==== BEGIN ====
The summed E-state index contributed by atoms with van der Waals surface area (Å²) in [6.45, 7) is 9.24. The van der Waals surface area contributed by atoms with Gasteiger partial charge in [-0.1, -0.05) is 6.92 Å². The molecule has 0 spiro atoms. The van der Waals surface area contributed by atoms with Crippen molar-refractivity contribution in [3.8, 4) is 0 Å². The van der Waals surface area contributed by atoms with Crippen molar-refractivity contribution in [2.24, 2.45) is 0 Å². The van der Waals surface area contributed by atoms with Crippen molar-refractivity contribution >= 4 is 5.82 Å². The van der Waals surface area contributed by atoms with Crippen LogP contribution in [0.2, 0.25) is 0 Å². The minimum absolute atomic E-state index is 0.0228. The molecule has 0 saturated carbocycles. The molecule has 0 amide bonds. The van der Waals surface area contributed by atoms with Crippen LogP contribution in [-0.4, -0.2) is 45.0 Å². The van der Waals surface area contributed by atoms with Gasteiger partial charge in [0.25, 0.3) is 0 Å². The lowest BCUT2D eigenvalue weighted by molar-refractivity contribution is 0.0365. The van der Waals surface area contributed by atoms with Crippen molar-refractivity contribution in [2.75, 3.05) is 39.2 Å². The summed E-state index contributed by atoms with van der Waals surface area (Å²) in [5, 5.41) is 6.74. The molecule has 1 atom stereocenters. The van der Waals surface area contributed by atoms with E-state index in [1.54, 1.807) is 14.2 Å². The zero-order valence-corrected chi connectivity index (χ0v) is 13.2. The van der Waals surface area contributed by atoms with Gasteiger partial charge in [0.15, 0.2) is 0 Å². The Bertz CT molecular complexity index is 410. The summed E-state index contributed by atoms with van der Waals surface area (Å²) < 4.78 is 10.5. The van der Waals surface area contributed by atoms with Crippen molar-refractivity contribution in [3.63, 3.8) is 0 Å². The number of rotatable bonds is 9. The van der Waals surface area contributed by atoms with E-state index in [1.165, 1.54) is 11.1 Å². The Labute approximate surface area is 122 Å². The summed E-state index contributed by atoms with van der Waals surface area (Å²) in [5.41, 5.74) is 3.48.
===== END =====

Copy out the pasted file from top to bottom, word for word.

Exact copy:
The summed E-state index contributed by atoms with van der Waals surface area (Å²) in [6.45, 7) is 9.24. The van der Waals surface area contributed by atoms with Gasteiger partial charge in [-0.1, -0.05) is 6.92 Å². The molecule has 0 spiro atoms. The van der Waals surface area contributed by atoms with Crippen molar-refractivity contribution in [3.8, 4) is 0 Å². The van der Waals surface area contributed by atoms with Crippen molar-refractivity contribution in [2.24, 2.45) is 0 Å². The van der Waals surface area contributed by atoms with Crippen molar-refractivity contribution >= 4 is 5.82 Å². The van der Waals surface area contributed by atoms with Crippen LogP contribution in [0.2, 0.25) is 0 Å². The minimum absolute atomic E-state index is 0.0228. The molecule has 0 saturated carbocycles. The molecule has 0 amide bonds. The van der Waals surface area contributed by atoms with Crippen LogP contribution in [-0.4, -0.2) is 45.0 Å². The van der Waals surface area contributed by atoms with Gasteiger partial charge in [0.25, 0.3) is 0 Å². The lowest BCUT2D eigenvalue weighted by molar-refractivity contribution is 0.0365. The van der Waals surface area contributed by atoms with Crippen molar-refractivity contribution in [2.75, 3.05) is 39.2 Å². The summed E-state index contributed by atoms with van der Waals surface area (Å²) in [5, 5.41) is 6.74. The molecule has 1 atom stereocenters. The van der Waals surface area contributed by atoms with E-state index in [1.54, 1.807) is 14.2 Å². The zero-order valence-corrected chi connectivity index (χ0v) is 13.2. The van der Waals surface area contributed by atoms with Gasteiger partial charge in [0.15, 0.2) is 0 Å². The Bertz CT molecular complexity index is 410. The summed E-state index contributed by atoms with van der Waals surface area (Å²) < 4.78 is 10.5. The van der Waals surface area contributed by atoms with Crippen molar-refractivity contribution in [3.63, 3.8) is 0 Å². The number of rotatable bonds is 9. The van der Waals surface area contributed by atoms with E-state index in [1.165, 1.54) is 11.1 Å². The Labute approximate surface area is 122 Å². The summed E-state index contributed by atoms with van der Waals surface area (Å²) in [5.41, 5.74) is 3.48.